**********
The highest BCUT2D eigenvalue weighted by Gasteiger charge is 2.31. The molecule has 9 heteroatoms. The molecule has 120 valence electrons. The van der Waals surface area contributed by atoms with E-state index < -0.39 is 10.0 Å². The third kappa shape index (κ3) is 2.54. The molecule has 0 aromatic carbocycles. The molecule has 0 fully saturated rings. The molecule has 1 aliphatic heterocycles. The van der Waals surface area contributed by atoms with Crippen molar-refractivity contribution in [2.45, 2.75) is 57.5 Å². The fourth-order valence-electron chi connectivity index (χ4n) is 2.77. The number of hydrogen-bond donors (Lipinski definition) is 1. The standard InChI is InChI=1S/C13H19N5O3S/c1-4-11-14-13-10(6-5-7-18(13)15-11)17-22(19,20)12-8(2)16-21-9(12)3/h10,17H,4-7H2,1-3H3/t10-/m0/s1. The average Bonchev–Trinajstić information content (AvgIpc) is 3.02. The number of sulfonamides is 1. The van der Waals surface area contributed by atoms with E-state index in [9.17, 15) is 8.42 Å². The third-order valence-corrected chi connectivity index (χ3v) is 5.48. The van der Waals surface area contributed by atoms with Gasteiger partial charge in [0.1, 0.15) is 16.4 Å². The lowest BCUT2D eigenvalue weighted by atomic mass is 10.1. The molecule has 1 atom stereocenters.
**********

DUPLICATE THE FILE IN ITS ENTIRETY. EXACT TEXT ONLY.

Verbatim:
The highest BCUT2D eigenvalue weighted by Gasteiger charge is 2.31. The molecule has 9 heteroatoms. The molecule has 120 valence electrons. The van der Waals surface area contributed by atoms with E-state index < -0.39 is 10.0 Å². The third kappa shape index (κ3) is 2.54. The molecule has 0 aromatic carbocycles. The molecule has 0 fully saturated rings. The molecule has 1 aliphatic heterocycles. The van der Waals surface area contributed by atoms with Crippen molar-refractivity contribution in [2.45, 2.75) is 57.5 Å². The fourth-order valence-electron chi connectivity index (χ4n) is 2.77. The number of hydrogen-bond donors (Lipinski definition) is 1. The standard InChI is InChI=1S/C13H19N5O3S/c1-4-11-14-13-10(6-5-7-18(13)15-11)17-22(19,20)12-8(2)16-21-9(12)3/h10,17H,4-7H2,1-3H3/t10-/m0/s1. The average Bonchev–Trinajstić information content (AvgIpc) is 3.02. The number of sulfonamides is 1. The van der Waals surface area contributed by atoms with E-state index in [9.17, 15) is 8.42 Å². The third-order valence-corrected chi connectivity index (χ3v) is 5.48. The van der Waals surface area contributed by atoms with Gasteiger partial charge in [0.1, 0.15) is 16.4 Å². The lowest BCUT2D eigenvalue weighted by atomic mass is 10.1. The molecule has 1 atom stereocenters.